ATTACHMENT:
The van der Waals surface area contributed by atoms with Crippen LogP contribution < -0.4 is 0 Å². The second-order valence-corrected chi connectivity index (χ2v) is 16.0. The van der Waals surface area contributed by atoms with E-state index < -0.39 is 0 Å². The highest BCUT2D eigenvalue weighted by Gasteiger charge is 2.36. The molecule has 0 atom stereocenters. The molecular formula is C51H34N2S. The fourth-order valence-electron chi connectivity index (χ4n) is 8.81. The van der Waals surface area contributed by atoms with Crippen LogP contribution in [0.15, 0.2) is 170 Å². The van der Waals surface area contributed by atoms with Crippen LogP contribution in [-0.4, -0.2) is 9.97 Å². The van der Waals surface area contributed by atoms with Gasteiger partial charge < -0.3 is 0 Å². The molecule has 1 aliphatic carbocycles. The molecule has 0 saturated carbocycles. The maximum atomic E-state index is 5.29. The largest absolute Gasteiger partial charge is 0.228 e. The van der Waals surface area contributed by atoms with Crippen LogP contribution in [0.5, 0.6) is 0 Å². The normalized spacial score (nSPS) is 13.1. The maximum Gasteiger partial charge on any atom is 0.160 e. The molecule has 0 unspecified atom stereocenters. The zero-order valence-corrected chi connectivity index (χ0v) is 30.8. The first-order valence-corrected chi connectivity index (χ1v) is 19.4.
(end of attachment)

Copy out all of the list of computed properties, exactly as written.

The van der Waals surface area contributed by atoms with Crippen LogP contribution < -0.4 is 0 Å². The second-order valence-corrected chi connectivity index (χ2v) is 16.0. The van der Waals surface area contributed by atoms with E-state index < -0.39 is 0 Å². The highest BCUT2D eigenvalue weighted by Gasteiger charge is 2.36. The molecule has 0 atom stereocenters. The molecular formula is C51H34N2S. The fourth-order valence-electron chi connectivity index (χ4n) is 8.81. The van der Waals surface area contributed by atoms with Crippen LogP contribution in [0.15, 0.2) is 170 Å². The van der Waals surface area contributed by atoms with Crippen LogP contribution in [-0.4, -0.2) is 9.97 Å². The van der Waals surface area contributed by atoms with Gasteiger partial charge < -0.3 is 0 Å². The molecule has 1 aliphatic carbocycles. The molecule has 0 saturated carbocycles. The maximum atomic E-state index is 5.29. The largest absolute Gasteiger partial charge is 0.228 e. The van der Waals surface area contributed by atoms with Crippen LogP contribution in [0.5, 0.6) is 0 Å². The normalized spacial score (nSPS) is 13.1. The maximum Gasteiger partial charge on any atom is 0.160 e. The molecule has 0 unspecified atom stereocenters. The zero-order valence-corrected chi connectivity index (χ0v) is 30.8. The first-order valence-corrected chi connectivity index (χ1v) is 19.4.